"I'm a Danish citizen at the first place and I always say that I'm keen on the welfare of this country even more than the prime minister himself," Abu Laban, who has been living in Denmark since 1984, told IslamOnline.net in an interview.
Abu Laban said that his remarks which were published by Jyllands-Posten on Thursday, May 11, were taken out of context.
"I said that I would have to leave Denmark to a Muslim country only if I was forced to do so," he said.
The head of the Danish Islamic Community, Abu Laban said he would hope to be buried in Denmark though he always feels homesick.
"Al-Quds is always there at the bottom of my heart," he stressed.
He said he hates to be the center of media "manipulation" all the time and to be accused of being linked to terrorism "while I am working day and night and with much sincerity for the well-being of this country."
"I don't understand the logic behind this sullying media campaign at such juncture," he said, adding that it was not wise to "turn the knife in the wound."
He was referring to the crisis of Danish cartoons that lampooned Prophet Muhammad (peace and blessings be upon him), which plunged the West and the Muslim world into the worst crisis in recent history.
The cartoons were first published by Jyllands-Posten in September and reprinted later by European newspapers on claims of freedom of expression.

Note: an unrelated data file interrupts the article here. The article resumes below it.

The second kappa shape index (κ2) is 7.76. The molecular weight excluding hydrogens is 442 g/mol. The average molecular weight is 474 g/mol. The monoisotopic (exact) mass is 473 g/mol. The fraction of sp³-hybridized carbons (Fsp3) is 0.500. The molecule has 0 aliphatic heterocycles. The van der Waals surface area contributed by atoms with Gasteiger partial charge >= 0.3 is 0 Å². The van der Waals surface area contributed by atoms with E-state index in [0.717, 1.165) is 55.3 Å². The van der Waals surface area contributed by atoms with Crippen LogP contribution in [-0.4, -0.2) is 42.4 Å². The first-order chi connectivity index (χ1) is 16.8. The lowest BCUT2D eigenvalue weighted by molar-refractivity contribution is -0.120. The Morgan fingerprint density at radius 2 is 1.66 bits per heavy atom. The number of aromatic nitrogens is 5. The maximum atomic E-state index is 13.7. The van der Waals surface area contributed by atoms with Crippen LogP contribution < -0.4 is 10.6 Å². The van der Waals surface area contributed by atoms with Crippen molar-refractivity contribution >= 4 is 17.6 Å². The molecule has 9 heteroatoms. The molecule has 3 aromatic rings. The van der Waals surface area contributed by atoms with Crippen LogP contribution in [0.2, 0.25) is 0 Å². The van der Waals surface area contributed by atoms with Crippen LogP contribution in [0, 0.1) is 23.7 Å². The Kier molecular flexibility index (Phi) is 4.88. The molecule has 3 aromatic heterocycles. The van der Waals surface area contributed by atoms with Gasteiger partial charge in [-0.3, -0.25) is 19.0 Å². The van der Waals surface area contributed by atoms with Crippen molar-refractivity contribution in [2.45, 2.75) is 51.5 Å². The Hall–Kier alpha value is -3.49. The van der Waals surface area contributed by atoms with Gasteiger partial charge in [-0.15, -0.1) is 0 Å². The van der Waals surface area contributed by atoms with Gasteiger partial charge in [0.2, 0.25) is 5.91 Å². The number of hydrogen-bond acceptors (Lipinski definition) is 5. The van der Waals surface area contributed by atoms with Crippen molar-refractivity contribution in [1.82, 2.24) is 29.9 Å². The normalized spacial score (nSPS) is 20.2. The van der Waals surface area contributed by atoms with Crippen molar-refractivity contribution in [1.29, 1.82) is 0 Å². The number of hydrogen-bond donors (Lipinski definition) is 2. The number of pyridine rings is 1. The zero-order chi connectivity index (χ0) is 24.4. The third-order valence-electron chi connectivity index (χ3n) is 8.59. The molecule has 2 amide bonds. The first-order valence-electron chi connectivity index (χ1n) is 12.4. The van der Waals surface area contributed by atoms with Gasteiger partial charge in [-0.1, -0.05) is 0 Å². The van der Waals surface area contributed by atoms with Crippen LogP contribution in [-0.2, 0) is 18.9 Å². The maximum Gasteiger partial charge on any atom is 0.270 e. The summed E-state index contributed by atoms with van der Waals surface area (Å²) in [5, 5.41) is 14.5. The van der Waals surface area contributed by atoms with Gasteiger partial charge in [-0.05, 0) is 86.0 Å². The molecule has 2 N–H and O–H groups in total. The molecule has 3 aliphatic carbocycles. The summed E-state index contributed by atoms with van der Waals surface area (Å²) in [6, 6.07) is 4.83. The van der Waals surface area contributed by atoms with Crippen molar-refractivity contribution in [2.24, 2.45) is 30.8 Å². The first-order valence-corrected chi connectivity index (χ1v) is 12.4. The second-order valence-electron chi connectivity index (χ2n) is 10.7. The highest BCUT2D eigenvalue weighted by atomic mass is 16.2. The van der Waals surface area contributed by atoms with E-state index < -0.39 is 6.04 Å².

The drawings, considered blasphemous under Islam, have triggered massive and sometimes violent demonstrations across the Muslim world.
The editor of Jyllands-Posten has apologized for offending Muslims but defended the paper's right to publish the cartoons.
Prime Minister Anders Fogh Rasmussen has said he regretted the hurt caused to Muslims but refuses to apologize for the publications of the drawings.
Abu Laban said he has been the subject of nerve-racking harassment from media and lay people.
"The other day a man with eyes filled with hatred and anger approached me in the bus and started shouting swear words," he said.
"I'm sad to say that I come across such situations every now and then and receive hate e-mails, which also contains insulting cartoons."
Abu Laban lamented that he and his colleagues did not found much support from the Muslim minority in Denmark, estimated at some 180,000 people.
"They fear to stand up and be counted," he said.
Abu Laban has been seen along with other scholars by Danish media and politicians as the main instigator of the controversy that erupted earlier this year over the cartoons publication.
Denmark's Deputy Prime Minister Bendt Bendtsen in March called for the expulsion from Denmark of imams including Abu Laban.
The imams hit back, arguing that they had to "internationalize" the issue after their complaints to the government and the paper at issue fell on deaf ears.
Abu Laban received acknowledgment from Danish police for not advocating violent protests by Muslims in Denmark during the row, which sparked violent protests leading to deaths in several other countries.
"I could have provoked a revolt, created hell in Denmark, led Muslims to react violently, but did not do so," Abu Laban said Thursday.
"But I was very badly treated in return."Last Mod: 20 Eylül 2018, 18:16